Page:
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Posted on: 27 May 2016 at 07:04 SAST

± minute read

Theo H Veldsman University of Johannesburg, Johannesburg

Organisations are facing a vastly different future, expressed in the acronym VICCAS: increasing Variety, Values, Interdependency, Complexity, Change, Ambiguity, and Seamlessness. This emerging new order (ENO) requires organisations to rethink radically the Why?, What?, How?, Who?, Where?, and Whereto? of their business, and inter alia their future Organisational Design (OD) embodying their organisation’s delivery logic – their operating model - if they want to remain future fit. This is especially important if they are reconceiving their strategic intent, and wish to use their OD as a competitive edge. As a departure point it must be stated that the ENO is resulting in a significant mind-set shift in the rethinking of the critical ingredients of future-fit organisations in contrast to traditional organisations associated with the ‘old world order’. In essence, the shift is from the traditional mind-set of command-and-control ODs to high flexibility/ high involvement (or network/ value web) ODs. Based on the ENO and the general mind-set shift, seven design criteria for future-fit organisations bear consideration. Design criteria form the DNA of the organisation, specifying how it wishes to operate.

  • Criterion 1: Organisational coherence and synergy. Implicated in the ENO and the mind-set shift regarding organisations befitting this order, is the requirement to view the organisation as a contextually embedded, dynamic, interconnected, and systemic whole, i.e., applying big picture thinking to the Organisational Landscape: everything hangs onto and affects everything, and therefore has to be aligned: context, strategy, design, leadership, people, culture, technology, and performance.
  • Criterion 2: Multiple purposes. The ENO is informed by a shift towards sustainability: the triple bottom line of planet, profit, and people. It has become imperative to view the organisation and its context as co-existing in a symbiotic relationship. The context is populated by diverse stakeholders with multiple needs/ interests, which need to be balanced in fair, equitable ways. Organisations thus have to redefine themselves as multi-purpose entities, able to ‘hear and respond’ to the different ‘voices’ of their respective stakeholders through their delivery logic.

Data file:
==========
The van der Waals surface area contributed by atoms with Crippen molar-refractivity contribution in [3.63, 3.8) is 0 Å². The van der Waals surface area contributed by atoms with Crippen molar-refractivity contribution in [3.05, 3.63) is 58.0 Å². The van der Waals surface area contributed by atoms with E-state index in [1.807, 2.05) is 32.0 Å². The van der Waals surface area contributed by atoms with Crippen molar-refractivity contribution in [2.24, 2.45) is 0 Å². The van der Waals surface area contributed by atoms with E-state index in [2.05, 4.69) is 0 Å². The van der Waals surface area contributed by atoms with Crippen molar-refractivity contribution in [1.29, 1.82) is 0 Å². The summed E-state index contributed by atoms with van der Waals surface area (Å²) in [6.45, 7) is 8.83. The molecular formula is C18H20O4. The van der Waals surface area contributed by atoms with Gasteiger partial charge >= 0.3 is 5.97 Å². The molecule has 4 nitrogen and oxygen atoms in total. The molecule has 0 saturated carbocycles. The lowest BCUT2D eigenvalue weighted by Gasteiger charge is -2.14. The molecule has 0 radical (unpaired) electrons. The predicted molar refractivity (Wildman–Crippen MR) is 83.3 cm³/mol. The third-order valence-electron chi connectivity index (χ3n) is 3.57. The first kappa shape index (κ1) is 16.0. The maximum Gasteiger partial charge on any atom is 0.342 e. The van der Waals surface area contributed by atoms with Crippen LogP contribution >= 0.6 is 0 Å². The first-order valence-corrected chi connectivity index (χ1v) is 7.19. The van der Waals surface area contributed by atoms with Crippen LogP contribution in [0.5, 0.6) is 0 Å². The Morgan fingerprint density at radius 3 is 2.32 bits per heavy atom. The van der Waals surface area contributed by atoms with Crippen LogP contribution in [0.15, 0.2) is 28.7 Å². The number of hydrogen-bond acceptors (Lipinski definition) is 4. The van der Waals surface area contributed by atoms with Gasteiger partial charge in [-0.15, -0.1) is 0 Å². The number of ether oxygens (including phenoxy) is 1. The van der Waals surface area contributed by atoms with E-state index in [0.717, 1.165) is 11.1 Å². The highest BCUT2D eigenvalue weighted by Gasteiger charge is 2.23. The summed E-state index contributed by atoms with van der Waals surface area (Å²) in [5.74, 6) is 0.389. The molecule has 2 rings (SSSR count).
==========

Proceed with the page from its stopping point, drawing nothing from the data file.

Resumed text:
• Criterion 3: Partnering. The ENO demands from future-fit organisations to be able to do new things, in new ways, in new places, with new parties; to do the existing better and smarter; to ‘stick to their knitting’; to build and/or find new capabilities rapidly and continuously; and to develop and/or source rapidly know-how/ expertise in support of all of above. Amongst other things this requires reinventing their value-generation delivery logic to be based on joint value unlocking and wealth creation with multiple partners.
  • Criterion 4: Innovativeness. In order to stay ahead of the game, the ENO requires relentless innovation through ongoing disruptive innovation/ creative destruction in all organisational facets: markets, clients, products/services, delivery, and the business model. OD becomes a key enabler to continuous, real time, organisational action learning as a critical lever of relentless innovation.
  • Criterion 5: ‘And’ designs. Future-fit organisations will have to move away from Either-Or OD choices. E.g., a product/service OR market/customer delivery logic. Instead, they will have to consider rather ‘And’ delivery logic choices, e.g. a product/service AND market/customer delivery logic; and a function AND process delivery logic in architecting fit-for-purpose ODs.
  • Criterion 6: Global/local integration and responsiveness. Typical of the ENO is for organisations operating globally to think globally AND act locally. The OD challenge is to simultaneously find the right balance between an integration need: the capability to act in concert as a total organisation AND a responsiveness need: the capability to address client/customer needs at the coal face of day-to-day delivery.
  • Criterion 7: Virtuality. The maths of the ENO demands delivery by organisations anywhere, anytime, anyhow, for anyone: the need for a virtually connected organisation. The degrees of virtuality can vary from a conventional organisation becoming increasingly virtualised in doing its work to ‘organisations’ designed around technological, network-based applications that are completely virtual from inception, like Uber, Lyft, Washio, Handy, Amazon, Mechanical Turk, and Airbnb, which are all manifestations of the snowballing rise of the emerging on-demand economy.

The above seven design criteria suggest specifications to consider for re-invented, future-fit delivery logics within the ENO. Only then will the designs of organisations provide them with a competitive edge.

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